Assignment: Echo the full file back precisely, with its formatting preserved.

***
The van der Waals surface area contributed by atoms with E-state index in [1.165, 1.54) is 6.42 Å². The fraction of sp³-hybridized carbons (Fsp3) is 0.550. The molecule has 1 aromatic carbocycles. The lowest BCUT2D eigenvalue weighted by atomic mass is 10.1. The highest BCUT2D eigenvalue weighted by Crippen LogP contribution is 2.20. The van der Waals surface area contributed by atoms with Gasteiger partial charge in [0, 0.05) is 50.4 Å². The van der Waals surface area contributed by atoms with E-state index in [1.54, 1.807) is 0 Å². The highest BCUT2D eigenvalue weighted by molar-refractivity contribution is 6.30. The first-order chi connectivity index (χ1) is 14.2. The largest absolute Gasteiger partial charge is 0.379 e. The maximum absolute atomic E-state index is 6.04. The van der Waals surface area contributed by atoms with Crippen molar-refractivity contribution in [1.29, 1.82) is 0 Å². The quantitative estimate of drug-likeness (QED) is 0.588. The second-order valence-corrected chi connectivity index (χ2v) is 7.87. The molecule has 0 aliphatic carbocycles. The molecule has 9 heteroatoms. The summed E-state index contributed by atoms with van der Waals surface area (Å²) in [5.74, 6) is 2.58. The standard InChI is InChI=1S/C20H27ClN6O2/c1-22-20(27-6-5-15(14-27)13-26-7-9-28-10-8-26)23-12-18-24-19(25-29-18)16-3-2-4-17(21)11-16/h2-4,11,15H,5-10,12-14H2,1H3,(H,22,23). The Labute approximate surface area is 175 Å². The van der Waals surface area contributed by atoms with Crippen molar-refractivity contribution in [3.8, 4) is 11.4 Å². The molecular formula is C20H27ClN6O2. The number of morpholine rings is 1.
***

The van der Waals surface area contributed by atoms with E-state index in [1.165, 1.54) is 6.42 Å². The fraction of sp³-hybridized carbons (Fsp3) is 0.550. The molecule has 1 aromatic carbocycles. The lowest BCUT2D eigenvalue weighted by atomic mass is 10.1. The highest BCUT2D eigenvalue weighted by Crippen LogP contribution is 2.20. The van der Waals surface area contributed by atoms with Gasteiger partial charge in [0, 0.05) is 50.4 Å². The van der Waals surface area contributed by atoms with E-state index in [1.54, 1.807) is 0 Å². The highest BCUT2D eigenvalue weighted by molar-refractivity contribution is 6.30. The first-order chi connectivity index (χ1) is 14.2. The largest absolute Gasteiger partial charge is 0.379 e. The maximum absolute atomic E-state index is 6.04. The van der Waals surface area contributed by atoms with Crippen molar-refractivity contribution in [1.29, 1.82) is 0 Å². The quantitative estimate of drug-likeness (QED) is 0.588. The second-order valence-corrected chi connectivity index (χ2v) is 7.87. The molecule has 0 aliphatic carbocycles. The molecule has 9 heteroatoms. The summed E-state index contributed by atoms with van der Waals surface area (Å²) in [5.74, 6) is 2.58. The standard InChI is InChI=1S/C20H27ClN6O2/c1-22-20(27-6-5-15(14-27)13-26-7-9-28-10-8-26)23-12-18-24-19(25-29-18)16-3-2-4-17(21)11-16/h2-4,11,15H,5-10,12-14H2,1H3,(H,22,23). The Labute approximate surface area is 175 Å². The van der Waals surface area contributed by atoms with Crippen molar-refractivity contribution in [3.8, 4) is 11.4 Å². The molecular formula is C20H27ClN6O2. The number of morpholine rings is 1.